Is it possible to simultaneously score a goal and not get blocked? In the world of the smallest objects, Yes: in accordance with the predictions of quantum mechanics, microscopic objects can choose different paths at the same time. The world of macroscopic objects obey different rules: the football always moves in a certain direction. But there may be loopholes. Physicists from the University of Bonn have created an experiment that should verify this. The first experiment will show whether the cesium atoms to choose two paths simultaneously.
Almost 100 years ago physicists Werner Heisenberg, Max born and Erwin Schrodinger created a new area of physics: quantum mechanics. The objects of the quantum world — according to quantum theory — it does not move along a well defined path. Rather, they can simultaneously take different paths and end up in different places. Physicists call it the quantum superposition.
At the atomic level it looks like objects are strictly obey quantum-mechanical laws. For many years, many experiments have confirmed the predictions of quantum mechanics. But in our macroscopic experience, we observe how the soccer ball chooses only one path. He will never fall into the net and bounces on the rod at the same time. Why?
"There are two different interpretations, says Dr. Andrea Alberti from the Institute of applied physics of the University of Bonn. Quantum mechanics allows the superposition of large macroscopic objects. But the state of superposition is very fragile: even the fact that we are observing the ball, can destroy the superposition and force the ball to choose a specific path".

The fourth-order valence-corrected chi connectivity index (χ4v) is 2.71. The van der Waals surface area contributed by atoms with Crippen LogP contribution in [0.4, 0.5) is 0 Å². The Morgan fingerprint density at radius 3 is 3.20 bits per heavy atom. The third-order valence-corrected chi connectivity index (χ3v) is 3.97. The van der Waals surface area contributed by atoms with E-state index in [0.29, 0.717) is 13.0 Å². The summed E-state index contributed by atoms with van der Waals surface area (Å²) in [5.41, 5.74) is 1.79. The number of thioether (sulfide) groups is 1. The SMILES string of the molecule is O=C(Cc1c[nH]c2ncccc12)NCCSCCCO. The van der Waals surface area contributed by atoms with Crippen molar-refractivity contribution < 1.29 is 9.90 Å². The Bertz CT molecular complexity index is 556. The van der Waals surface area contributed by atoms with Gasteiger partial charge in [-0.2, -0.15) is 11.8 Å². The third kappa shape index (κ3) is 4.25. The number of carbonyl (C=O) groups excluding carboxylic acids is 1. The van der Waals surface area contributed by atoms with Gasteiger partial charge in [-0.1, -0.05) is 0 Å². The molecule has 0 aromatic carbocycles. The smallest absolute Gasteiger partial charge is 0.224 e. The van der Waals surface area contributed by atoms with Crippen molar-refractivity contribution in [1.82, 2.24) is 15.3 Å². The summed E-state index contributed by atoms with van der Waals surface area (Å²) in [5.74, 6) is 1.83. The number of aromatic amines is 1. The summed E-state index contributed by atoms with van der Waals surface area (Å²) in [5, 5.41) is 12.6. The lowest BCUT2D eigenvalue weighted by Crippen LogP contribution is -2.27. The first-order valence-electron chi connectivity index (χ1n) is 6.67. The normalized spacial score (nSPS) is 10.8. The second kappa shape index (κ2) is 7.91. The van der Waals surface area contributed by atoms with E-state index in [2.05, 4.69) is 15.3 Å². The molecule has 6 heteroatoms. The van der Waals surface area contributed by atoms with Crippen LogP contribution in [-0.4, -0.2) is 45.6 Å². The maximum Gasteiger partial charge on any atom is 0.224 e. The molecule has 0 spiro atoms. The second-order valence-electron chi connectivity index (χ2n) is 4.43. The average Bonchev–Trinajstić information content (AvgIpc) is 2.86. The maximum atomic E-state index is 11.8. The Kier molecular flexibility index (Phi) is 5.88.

Can large objects play by different rules?
Suppose that we have two domes; one of them sitting cat (a). We don't know exactly how. We raised right dome (b), and find that it is empty. Thus, we conclude that the cat must be under the left dome, and do not touch him. If we raised left dome, we would have disturbed the cat, and the measurement is lost. In the world of macrorealism this scheme of measurement does not affect the state of the cat, he would remain calm all the time. In the quantum world, however, a negative measurement that detects the position of the cat (b), and destroys a state of superposition and affects the outcome of the experiment.
Could also be that footballs obey completely different rules than those that apply to single atoms. "Let's talk about macroregulation view of the world — govori Alberti. In accordance with this interpretation, the ball always moves along a certain trajectory, independent of our observation, and differs from the atom."
In collaboration with Clive emary of the University of hull in the U.K., the Bonn team has come up with the pilot scheme, which will help to identify the correct interpretation. "The challenge is to develop a scheme of measuring positions of the atoms, which will allow you to macroregulation falsify the theory," adds Alberti.
Description of the experiment appeared in the journal Physical Review X, physics captured a single cesium atom with two optical tweezers and moved it in two different directions. In the world of necrorealist atom would end up in one of the two end points. From the point of view of quantum mechanics, the atom will be in a superposition of two positions.
"We then used indirect measurements that can determine the final position of the atom in the most gentle way possible," says graduate student Karsten, Robins. Even such an indirect and soft dimension significantly changes the results of the experiment. This observation excludes — falsificare, as told to Karl Popper — the possibility that the cesium atoms are subject microrelations theory. Instead, the experimental findings of the team from Bonn and fits in perfectly with the interpretation based on superposition States that get destroyed when carrying out indirect measurements. All we can do is recognize that the atom can really choose different paths at the same time.
"It does not prove that quantum mechanics working with large objects, says Alberti. The next step will be the separation of the two positions of the atom of cesium by a few millimeters. If we still find a superposition in this experiment, macroelasticity theory seriously shaken".